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The specific focus of this book is to examine whether the sales of human kidneys could be regarded as constitutionally acceptable in South Africa.
This book focuses on the obligations that the state has in terms of the Constitution of the Republic of South Africa as well as the basic human rights each individual has and how the government must protect these rights in a transplant context.
These obligations are analysed in terms of the right to life, the right to human dignity,the right to self- determination,the right to privacy, as well as the right of access to healthcare services.These rights are evaluated against the proposal of buying and selling kidneys.In addition to being constitutionally acceptable, the selling of kidneys must be bioethically justifiable as well.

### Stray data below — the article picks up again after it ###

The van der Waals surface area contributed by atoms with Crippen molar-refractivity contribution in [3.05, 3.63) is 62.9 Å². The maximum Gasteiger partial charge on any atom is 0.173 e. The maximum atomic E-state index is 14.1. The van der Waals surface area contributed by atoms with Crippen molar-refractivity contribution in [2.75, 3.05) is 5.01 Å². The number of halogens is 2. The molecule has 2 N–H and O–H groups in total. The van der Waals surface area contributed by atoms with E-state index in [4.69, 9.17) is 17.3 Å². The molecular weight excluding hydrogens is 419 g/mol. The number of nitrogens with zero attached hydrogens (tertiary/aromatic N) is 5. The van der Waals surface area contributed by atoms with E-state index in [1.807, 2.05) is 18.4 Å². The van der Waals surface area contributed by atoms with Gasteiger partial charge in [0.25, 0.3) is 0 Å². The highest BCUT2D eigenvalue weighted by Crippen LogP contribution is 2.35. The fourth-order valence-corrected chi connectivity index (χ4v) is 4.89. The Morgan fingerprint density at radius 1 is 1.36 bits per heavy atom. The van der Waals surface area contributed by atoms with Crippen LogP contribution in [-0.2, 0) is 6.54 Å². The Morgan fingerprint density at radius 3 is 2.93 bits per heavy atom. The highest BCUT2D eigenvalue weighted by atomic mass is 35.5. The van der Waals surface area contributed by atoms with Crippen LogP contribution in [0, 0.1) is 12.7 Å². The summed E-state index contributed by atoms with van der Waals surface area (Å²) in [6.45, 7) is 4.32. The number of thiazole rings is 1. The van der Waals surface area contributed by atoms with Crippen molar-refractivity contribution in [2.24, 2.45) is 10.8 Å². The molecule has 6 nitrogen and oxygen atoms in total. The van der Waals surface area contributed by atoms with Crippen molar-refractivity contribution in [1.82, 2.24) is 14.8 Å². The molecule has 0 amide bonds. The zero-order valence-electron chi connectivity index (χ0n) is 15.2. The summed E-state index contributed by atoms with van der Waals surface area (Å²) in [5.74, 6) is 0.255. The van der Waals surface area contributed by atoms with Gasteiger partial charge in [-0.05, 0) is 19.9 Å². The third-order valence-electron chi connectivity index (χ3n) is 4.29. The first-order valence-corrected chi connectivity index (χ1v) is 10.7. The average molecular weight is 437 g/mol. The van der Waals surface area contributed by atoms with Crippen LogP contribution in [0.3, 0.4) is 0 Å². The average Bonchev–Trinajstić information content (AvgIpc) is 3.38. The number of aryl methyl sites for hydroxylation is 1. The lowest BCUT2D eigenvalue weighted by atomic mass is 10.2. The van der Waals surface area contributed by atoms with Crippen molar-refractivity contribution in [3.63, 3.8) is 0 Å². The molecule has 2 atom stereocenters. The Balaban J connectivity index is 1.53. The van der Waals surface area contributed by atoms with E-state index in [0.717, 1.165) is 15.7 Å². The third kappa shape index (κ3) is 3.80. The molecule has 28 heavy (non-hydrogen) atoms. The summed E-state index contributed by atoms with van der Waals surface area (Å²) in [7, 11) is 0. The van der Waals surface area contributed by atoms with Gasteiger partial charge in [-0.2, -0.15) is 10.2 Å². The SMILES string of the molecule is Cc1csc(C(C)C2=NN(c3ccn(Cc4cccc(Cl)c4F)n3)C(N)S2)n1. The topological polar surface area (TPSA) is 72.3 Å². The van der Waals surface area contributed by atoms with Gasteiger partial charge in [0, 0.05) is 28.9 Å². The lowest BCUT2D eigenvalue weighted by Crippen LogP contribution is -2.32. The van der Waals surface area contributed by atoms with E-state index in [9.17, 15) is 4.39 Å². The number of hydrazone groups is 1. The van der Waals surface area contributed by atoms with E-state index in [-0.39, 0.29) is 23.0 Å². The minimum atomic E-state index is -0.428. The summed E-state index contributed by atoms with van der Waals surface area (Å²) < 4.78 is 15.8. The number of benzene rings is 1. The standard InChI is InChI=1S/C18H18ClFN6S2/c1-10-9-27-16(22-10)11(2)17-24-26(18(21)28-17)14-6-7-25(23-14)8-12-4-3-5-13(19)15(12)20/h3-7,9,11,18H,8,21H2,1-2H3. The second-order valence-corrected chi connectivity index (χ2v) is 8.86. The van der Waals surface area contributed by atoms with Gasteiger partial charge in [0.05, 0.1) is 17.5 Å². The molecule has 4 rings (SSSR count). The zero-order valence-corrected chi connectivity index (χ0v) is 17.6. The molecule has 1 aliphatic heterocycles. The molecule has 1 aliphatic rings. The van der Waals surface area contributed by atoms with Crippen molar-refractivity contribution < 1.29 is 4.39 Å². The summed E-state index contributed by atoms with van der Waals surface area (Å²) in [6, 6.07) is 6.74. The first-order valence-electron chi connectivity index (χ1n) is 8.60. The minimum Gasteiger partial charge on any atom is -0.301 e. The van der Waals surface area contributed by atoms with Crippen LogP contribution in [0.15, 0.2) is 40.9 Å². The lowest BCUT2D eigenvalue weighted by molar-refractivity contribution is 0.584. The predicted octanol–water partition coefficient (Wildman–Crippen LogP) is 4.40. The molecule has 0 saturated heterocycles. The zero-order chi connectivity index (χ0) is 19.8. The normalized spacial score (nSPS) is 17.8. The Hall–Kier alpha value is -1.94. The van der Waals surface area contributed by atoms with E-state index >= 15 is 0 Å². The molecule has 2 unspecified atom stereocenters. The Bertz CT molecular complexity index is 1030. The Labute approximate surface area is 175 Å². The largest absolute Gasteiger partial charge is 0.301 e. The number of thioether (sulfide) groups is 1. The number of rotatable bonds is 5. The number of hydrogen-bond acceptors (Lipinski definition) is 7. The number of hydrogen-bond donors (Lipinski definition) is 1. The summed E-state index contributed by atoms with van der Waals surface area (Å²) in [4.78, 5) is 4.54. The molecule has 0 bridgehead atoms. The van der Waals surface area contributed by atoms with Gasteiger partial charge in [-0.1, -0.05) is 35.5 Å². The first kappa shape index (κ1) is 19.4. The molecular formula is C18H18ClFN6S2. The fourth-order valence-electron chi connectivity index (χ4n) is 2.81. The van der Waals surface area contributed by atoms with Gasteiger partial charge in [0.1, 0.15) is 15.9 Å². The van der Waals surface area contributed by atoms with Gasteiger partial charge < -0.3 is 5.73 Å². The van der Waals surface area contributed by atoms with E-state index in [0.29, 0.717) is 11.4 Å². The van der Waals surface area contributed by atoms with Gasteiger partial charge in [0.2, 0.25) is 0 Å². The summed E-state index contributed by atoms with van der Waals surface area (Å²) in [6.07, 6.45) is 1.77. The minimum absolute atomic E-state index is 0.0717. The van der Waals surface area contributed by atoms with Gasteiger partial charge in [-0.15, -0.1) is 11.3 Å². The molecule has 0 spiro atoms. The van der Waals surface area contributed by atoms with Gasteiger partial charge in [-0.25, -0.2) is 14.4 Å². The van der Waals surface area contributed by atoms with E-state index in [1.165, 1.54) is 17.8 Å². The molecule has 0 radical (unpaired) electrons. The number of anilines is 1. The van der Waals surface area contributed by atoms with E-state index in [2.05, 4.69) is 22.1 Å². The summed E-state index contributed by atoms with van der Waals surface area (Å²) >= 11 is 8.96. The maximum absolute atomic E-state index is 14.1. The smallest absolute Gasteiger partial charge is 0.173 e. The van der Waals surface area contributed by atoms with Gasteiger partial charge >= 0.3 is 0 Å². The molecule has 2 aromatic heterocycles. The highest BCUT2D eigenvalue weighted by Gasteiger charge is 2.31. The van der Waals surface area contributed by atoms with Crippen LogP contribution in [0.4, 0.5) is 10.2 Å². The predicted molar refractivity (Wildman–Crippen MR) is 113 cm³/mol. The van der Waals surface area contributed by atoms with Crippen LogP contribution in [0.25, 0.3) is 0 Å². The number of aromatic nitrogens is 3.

Therefore, kidney sales are also tested against the four pillars of bio-ethics: respect for patient autonomy, beneficence, non-maleficence and justice.
In this book there is also a focus on the arguments for and against the selling of kidneys.
Furthermore, a comparative study is conducted of the legislation pertaining to organ transplants in South Africa with other countries such as Singapore and Iran.
Advocate Bonnie Venter holds the following qualifications: LLB (2010)(NWU)and LLM (2010)(UNISA).
She is currently a lecturer in the Department of Jurisprudence, UNISA.
She publishes in the field of Medical Law and wishes to continue her doctoral studies in this field.
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